The UK became the first western nation to begin vaccinating people against Covid-19 on Tuesday in a key turning point in the fight against the pandemic, and the eyes of the world were watching.
The UK regulator approved the vaccine last week, becoming the first nation in the world to do so.
The Pfizer-BioNTech vaccine is still being studied by US and European regulators and is expected to be approved as soon as this week.
French state-owned media company France 24 hailed the momentous occasion and noted the celebrations of many top health officials in the UK.
They pointed out the UK is one of the worst-affected countries from Covid-19 and noted the vaccine wasn't expected to make much difference over the winter.
France 24 also highlighted the need to combat skepticism over the vaccine, a particular problem in France where as many as 50% of the population say they won't get the injection.
They pointed to Health Secretary Matt Hancock's pledge to get the vaccine live on TV and speculated over whether the Queen will publicly take part in the campaign to allay people's fears.
They also noted the production of the Pfizer-BioNTech vaccine takes place in Europe and any disruption caused by the end of the transition period on January 1 may make importing the vaccine harder.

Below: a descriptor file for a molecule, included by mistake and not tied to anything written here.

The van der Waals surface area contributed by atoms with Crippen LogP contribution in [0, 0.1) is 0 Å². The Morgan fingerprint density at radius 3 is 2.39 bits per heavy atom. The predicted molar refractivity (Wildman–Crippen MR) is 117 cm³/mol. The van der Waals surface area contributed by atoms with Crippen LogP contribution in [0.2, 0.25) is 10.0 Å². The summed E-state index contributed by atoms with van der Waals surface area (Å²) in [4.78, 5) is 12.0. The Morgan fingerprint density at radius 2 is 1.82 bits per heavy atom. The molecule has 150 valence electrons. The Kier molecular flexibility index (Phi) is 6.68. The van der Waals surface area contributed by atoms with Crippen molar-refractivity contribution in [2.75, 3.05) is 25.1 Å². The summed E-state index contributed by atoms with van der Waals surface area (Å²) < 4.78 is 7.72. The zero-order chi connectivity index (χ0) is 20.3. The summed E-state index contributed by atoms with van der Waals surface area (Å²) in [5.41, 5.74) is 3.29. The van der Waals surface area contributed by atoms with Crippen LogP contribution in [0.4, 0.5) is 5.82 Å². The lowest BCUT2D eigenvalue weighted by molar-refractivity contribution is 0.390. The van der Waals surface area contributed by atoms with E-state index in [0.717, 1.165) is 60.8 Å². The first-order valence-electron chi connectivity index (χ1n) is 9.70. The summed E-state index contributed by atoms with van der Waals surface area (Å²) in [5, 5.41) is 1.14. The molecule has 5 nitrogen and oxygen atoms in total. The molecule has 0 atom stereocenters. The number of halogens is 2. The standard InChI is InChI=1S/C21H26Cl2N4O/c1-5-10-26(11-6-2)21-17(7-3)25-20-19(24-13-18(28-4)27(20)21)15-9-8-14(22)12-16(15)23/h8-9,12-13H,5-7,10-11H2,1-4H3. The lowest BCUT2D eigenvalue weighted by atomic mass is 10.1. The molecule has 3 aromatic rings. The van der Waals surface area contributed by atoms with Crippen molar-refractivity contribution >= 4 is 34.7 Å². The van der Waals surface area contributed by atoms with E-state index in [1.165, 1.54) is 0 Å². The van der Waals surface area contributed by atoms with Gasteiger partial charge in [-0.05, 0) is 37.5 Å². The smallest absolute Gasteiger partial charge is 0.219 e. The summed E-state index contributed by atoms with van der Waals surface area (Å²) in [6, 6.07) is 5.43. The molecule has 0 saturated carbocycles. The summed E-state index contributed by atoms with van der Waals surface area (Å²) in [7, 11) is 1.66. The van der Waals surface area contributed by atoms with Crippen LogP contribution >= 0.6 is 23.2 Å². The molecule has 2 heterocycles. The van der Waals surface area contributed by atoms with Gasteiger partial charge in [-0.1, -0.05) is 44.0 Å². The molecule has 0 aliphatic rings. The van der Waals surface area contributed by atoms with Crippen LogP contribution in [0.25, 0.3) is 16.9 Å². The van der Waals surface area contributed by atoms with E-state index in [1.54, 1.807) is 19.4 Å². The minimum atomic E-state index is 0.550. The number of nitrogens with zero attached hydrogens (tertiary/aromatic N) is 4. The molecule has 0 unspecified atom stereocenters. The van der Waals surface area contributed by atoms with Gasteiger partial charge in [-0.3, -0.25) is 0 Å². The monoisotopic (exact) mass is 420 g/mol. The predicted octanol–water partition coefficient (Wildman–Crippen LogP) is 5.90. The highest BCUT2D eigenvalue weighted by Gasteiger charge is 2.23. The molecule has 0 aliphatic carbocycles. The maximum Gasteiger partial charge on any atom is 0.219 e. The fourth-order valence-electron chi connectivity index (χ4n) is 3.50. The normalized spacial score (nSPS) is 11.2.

Over in the US, Fox News celebrated the vaccine and focused on Ms Keenan who said she felt "privileged" to become the first person to be given the jab.
They also pointed out the comments by top US health official Dr Anthony Fauci, who said last week the UK had not acted "as carefully" as the US when approving the vaccine - he later apologised and withdrew his statements.
The US is the hardest-hit nation in the world, with almost 3,000 Covid-19 deaths recorded on December 2 and warnings that the pandemic showed no signs of slowing over the holiday period.
CNN described the injection as a "landmark moment" in the fight against the pandemic.
They highlighted the logistical challenge presented by the Pfizer-BioNTech vaccine due to the need to keep it at -70C, but also noted the joy Ms Keenan felt at the prospect of seeing her family again.
The New York Times said the delivery of the first vaccine had "little precedent in modern medicine" and recognised the momentous occasion.
They highlighted the speed at which the UK approved the vaccine saying: "Health workers began administering the shots six days after British regulators leapt ahead of the United States to become the first Western country to authorise a coronavirus vaccine."
The pointed to comments by Foreign Office minister James Cleverly who said "This is such an important product, it’s probably perhaps the most important product."
German state media company Deutsche Welle highlighted comments by Boris Johnson who called the vaccine "a huge step forward" but noted most of the population would not be getting injected until next year.
They also pointed to the role the Queen could play in any campaign to encourage the public to take the vaccine.
Deutsche Welle said: "Buckingham Palace refused to comment on reports that Queen Elizabeth II, 94, and her 99-year-old husband, Prince Philip, would be vaccinated as a public example of its safety."